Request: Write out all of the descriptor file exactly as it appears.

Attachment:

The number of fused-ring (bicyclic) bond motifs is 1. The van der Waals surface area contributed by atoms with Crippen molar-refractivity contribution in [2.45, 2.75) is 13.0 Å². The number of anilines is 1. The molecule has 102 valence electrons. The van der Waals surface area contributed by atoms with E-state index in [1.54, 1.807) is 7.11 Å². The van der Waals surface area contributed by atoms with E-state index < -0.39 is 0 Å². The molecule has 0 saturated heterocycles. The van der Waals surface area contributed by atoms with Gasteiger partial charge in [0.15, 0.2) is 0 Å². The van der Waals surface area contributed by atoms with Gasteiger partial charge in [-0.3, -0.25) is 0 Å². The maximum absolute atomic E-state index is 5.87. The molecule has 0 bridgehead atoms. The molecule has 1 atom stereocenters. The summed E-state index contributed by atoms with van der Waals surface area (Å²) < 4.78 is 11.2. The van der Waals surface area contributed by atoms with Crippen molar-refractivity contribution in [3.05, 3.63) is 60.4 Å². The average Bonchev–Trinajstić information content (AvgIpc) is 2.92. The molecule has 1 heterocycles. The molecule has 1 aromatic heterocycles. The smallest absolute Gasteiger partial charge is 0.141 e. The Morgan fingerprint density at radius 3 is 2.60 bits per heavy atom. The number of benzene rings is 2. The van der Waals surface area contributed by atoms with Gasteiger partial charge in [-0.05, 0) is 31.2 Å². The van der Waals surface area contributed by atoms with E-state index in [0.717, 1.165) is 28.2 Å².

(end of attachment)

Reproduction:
The number of fused-ring (bicyclic) bond motifs is 1. The van der Waals surface area contributed by atoms with Crippen molar-refractivity contribution in [2.45, 2.75) is 13.0 Å². The number of anilines is 1. The molecule has 102 valence electrons. The van der Waals surface area contributed by atoms with E-state index in [1.54, 1.807) is 7.11 Å². The van der Waals surface area contributed by atoms with E-state index < -0.39 is 0 Å². The molecule has 0 saturated heterocycles. The van der Waals surface area contributed by atoms with Gasteiger partial charge in [0.15, 0.2) is 0 Å². The van der Waals surface area contributed by atoms with Gasteiger partial charge in [-0.3, -0.25) is 0 Å². The maximum absolute atomic E-state index is 5.87. The molecule has 0 bridgehead atoms. The molecule has 1 atom stereocenters. The summed E-state index contributed by atoms with van der Waals surface area (Å²) < 4.78 is 11.2. The van der Waals surface area contributed by atoms with Crippen molar-refractivity contribution in [3.05, 3.63) is 60.4 Å². The average Bonchev–Trinajstić information content (AvgIpc) is 2.92. The molecule has 1 heterocycles. The molecule has 1 aromatic heterocycles. The smallest absolute Gasteiger partial charge is 0.141 e. The Morgan fingerprint density at radius 3 is 2.60 bits per heavy atom. The number of benzene rings is 2. The van der Waals surface area contributed by atoms with Gasteiger partial charge in [-0.05, 0) is 31.2 Å². The van der Waals surface area contributed by atoms with E-state index in [0.717, 1.165) is 28.2 Å².